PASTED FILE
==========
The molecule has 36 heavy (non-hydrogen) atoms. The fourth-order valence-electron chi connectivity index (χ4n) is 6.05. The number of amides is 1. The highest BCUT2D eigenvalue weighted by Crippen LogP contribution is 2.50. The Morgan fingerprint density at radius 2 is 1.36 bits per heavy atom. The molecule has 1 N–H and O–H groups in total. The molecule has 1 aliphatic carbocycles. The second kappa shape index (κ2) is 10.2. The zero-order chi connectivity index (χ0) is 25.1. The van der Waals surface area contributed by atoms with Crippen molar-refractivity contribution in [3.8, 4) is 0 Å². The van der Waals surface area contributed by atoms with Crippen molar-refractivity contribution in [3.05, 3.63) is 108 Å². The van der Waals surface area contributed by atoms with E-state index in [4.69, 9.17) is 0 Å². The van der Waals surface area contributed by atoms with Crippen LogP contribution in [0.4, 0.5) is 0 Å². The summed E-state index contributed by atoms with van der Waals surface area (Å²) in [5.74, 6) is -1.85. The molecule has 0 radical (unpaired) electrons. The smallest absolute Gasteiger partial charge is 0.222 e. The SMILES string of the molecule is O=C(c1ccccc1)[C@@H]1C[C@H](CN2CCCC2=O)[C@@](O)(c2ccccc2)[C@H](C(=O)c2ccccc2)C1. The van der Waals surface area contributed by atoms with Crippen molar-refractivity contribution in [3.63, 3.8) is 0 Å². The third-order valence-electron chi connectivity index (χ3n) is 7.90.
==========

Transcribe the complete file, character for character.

The molecule has 36 heavy (non-hydrogen) atoms. The fourth-order valence-electron chi connectivity index (χ4n) is 6.05. The number of amides is 1. The highest BCUT2D eigenvalue weighted by Crippen LogP contribution is 2.50. The Morgan fingerprint density at radius 2 is 1.36 bits per heavy atom. The molecule has 1 N–H and O–H groups in total. The molecule has 1 aliphatic carbocycles. The second kappa shape index (κ2) is 10.2. The zero-order chi connectivity index (χ0) is 25.1. The van der Waals surface area contributed by atoms with Crippen molar-refractivity contribution in [3.8, 4) is 0 Å². The van der Waals surface area contributed by atoms with Crippen molar-refractivity contribution in [3.05, 3.63) is 108 Å². The van der Waals surface area contributed by atoms with E-state index in [4.69, 9.17) is 0 Å². The van der Waals surface area contributed by atoms with Crippen LogP contribution in [0.4, 0.5) is 0 Å². The summed E-state index contributed by atoms with van der Waals surface area (Å²) in [5.74, 6) is -1.85. The molecule has 0 radical (unpaired) electrons. The smallest absolute Gasteiger partial charge is 0.222 e. The SMILES string of the molecule is O=C(c1ccccc1)[C@@H]1C[C@H](CN2CCCC2=O)[C@@](O)(c2ccccc2)[C@H](C(=O)c2ccccc2)C1. The van der Waals surface area contributed by atoms with Crippen molar-refractivity contribution in [3.63, 3.8) is 0 Å². The third-order valence-electron chi connectivity index (χ3n) is 7.90.